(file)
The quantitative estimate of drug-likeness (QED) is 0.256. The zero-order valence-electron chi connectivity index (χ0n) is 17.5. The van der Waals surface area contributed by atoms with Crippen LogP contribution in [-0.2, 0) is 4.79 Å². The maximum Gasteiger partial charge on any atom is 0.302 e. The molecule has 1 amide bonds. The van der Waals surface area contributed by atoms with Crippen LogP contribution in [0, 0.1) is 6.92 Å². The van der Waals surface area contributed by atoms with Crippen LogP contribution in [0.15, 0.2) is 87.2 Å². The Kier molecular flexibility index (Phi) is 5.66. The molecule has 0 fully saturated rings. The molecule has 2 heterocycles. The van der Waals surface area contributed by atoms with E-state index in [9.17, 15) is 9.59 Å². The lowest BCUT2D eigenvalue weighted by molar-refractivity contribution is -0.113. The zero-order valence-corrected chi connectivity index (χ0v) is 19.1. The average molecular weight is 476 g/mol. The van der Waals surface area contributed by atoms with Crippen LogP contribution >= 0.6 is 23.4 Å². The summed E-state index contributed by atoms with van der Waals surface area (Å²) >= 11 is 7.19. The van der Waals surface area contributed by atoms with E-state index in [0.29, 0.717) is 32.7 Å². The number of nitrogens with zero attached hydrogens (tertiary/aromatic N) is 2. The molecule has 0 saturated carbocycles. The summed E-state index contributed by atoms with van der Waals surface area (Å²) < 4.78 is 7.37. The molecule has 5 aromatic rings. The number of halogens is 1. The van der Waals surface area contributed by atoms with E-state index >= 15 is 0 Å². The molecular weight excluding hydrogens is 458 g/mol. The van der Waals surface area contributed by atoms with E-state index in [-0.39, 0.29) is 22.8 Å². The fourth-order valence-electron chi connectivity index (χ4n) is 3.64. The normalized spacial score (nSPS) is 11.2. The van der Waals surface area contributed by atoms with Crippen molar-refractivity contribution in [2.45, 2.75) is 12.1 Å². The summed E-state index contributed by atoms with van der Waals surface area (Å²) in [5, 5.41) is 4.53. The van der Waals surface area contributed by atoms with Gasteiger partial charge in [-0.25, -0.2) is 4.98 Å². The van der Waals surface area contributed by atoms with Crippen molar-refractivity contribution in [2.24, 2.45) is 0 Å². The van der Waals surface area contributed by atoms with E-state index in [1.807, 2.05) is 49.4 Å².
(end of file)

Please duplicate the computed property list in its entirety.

The quantitative estimate of drug-likeness (QED) is 0.256. The zero-order valence-electron chi connectivity index (χ0n) is 17.5. The van der Waals surface area contributed by atoms with Crippen LogP contribution in [-0.2, 0) is 4.79 Å². The maximum Gasteiger partial charge on any atom is 0.302 e. The molecule has 1 amide bonds. The van der Waals surface area contributed by atoms with Crippen LogP contribution in [0, 0.1) is 6.92 Å². The van der Waals surface area contributed by atoms with Crippen LogP contribution in [0.15, 0.2) is 87.2 Å². The Kier molecular flexibility index (Phi) is 5.66. The molecule has 0 fully saturated rings. The molecule has 2 heterocycles. The van der Waals surface area contributed by atoms with E-state index in [9.17, 15) is 9.59 Å². The lowest BCUT2D eigenvalue weighted by molar-refractivity contribution is -0.113. The zero-order valence-corrected chi connectivity index (χ0v) is 19.1. The average molecular weight is 476 g/mol. The van der Waals surface area contributed by atoms with Crippen LogP contribution >= 0.6 is 23.4 Å². The summed E-state index contributed by atoms with van der Waals surface area (Å²) >= 11 is 7.19. The van der Waals surface area contributed by atoms with E-state index in [0.29, 0.717) is 32.7 Å². The number of nitrogens with zero attached hydrogens (tertiary/aromatic N) is 2. The molecule has 0 saturated carbocycles. The summed E-state index contributed by atoms with van der Waals surface area (Å²) < 4.78 is 7.37. The molecule has 5 aromatic rings. The number of halogens is 1. The van der Waals surface area contributed by atoms with E-state index >= 15 is 0 Å². The molecular weight excluding hydrogens is 458 g/mol. The van der Waals surface area contributed by atoms with E-state index in [-0.39, 0.29) is 22.8 Å². The fourth-order valence-electron chi connectivity index (χ4n) is 3.64. The normalized spacial score (nSPS) is 11.2. The van der Waals surface area contributed by atoms with Crippen molar-refractivity contribution in [2.45, 2.75) is 12.1 Å². The summed E-state index contributed by atoms with van der Waals surface area (Å²) in [5, 5.41) is 4.53. The van der Waals surface area contributed by atoms with Gasteiger partial charge in [-0.25, -0.2) is 4.98 Å². The van der Waals surface area contributed by atoms with Crippen molar-refractivity contribution in [2.24, 2.45) is 0 Å². The van der Waals surface area contributed by atoms with E-state index in [1.807, 2.05) is 49.4 Å².